North Korean leader Kim Jong Un arrived in Vietnam Monday ahead of a second summit with U.S. President Donald Trump in Hanoi.
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Trump will make the nearly 20-hour trip on Air Force One; Kim, meanwhile, arrived by his preferred method of travel: train.
Kim began the extended trek to Vietnam on Saturday. The trip, from Pyongyang to Hanoi, was scheduled to take approximately 60 hours.
"It may be difficult for the outside world to comprehend why he would take a train for days instead of a couple hour plane ride," Yuhwan Koh, professor of North Korean Studies at Dongguk University in Seoul, told ABC News. "It's for domestic propaganda."
The North Korean leader is retracing the footsteps of Kim Il Sung, his grandfather and the founder of North Korea, to boost significance to this trip, Koh said. Kim Il Sung visited Vietnam in 1958 by taking a train from Pyongyang to Guangzhou, and then traveling by plane to Hanoi.
"Train diplomacy" has always been North Korea's way of dealing with the outside world and "succession of tradition is important to North Korean people," said Koh.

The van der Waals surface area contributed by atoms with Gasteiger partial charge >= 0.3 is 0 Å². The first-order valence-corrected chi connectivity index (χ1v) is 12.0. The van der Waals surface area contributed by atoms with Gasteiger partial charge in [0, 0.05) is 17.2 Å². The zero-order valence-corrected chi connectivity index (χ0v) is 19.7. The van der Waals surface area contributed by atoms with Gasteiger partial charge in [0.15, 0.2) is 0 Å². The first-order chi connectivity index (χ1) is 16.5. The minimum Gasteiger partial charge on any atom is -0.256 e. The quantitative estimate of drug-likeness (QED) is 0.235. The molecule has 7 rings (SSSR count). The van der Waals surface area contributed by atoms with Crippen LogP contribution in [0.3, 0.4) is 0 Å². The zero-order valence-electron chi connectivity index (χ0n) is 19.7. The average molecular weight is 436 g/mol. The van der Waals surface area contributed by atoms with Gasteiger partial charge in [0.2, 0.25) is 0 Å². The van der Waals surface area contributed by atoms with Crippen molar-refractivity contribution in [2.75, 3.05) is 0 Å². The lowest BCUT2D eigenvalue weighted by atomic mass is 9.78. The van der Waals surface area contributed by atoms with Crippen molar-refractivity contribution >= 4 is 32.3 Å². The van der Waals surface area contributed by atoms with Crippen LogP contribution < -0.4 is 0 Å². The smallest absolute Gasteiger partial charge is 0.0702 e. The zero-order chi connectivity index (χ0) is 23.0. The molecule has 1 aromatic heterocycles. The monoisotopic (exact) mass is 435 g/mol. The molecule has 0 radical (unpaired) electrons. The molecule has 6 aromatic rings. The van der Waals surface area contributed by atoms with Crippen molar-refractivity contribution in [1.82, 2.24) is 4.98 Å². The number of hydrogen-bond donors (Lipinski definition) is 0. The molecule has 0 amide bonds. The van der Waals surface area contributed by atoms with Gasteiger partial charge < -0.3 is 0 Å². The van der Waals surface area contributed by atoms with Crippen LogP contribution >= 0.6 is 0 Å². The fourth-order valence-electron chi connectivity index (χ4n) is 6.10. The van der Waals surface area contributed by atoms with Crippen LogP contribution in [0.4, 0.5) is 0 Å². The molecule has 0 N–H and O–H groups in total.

But the more realistic reason for the choice of train rather than plane is that Kim may have decided it is unsafe to travel on his Soviet-era passenger aircraft, which is not equipped to fly long distances.
"It's a matter of national pride. He would be losing face to have to ask China again," Koh explained.
The distance south to the Vietnam-China border is thousands of miles and would take at least two full days, according to analysts. Kim is likely to disembark at the border station of Dong Dang, and then travel 105 miles to Hanoi by car.
Authorities were spotted at the station nearest the Vietnamese border adding security measures on Friday. Traffic on the route to Hanoi will be partially banned until 7 p.m. on Feb. 25 and fully banned from 6 a.m. to 2 p.m. on Feb. 26, according the ruling Communist Party’s Nhan Dan paper.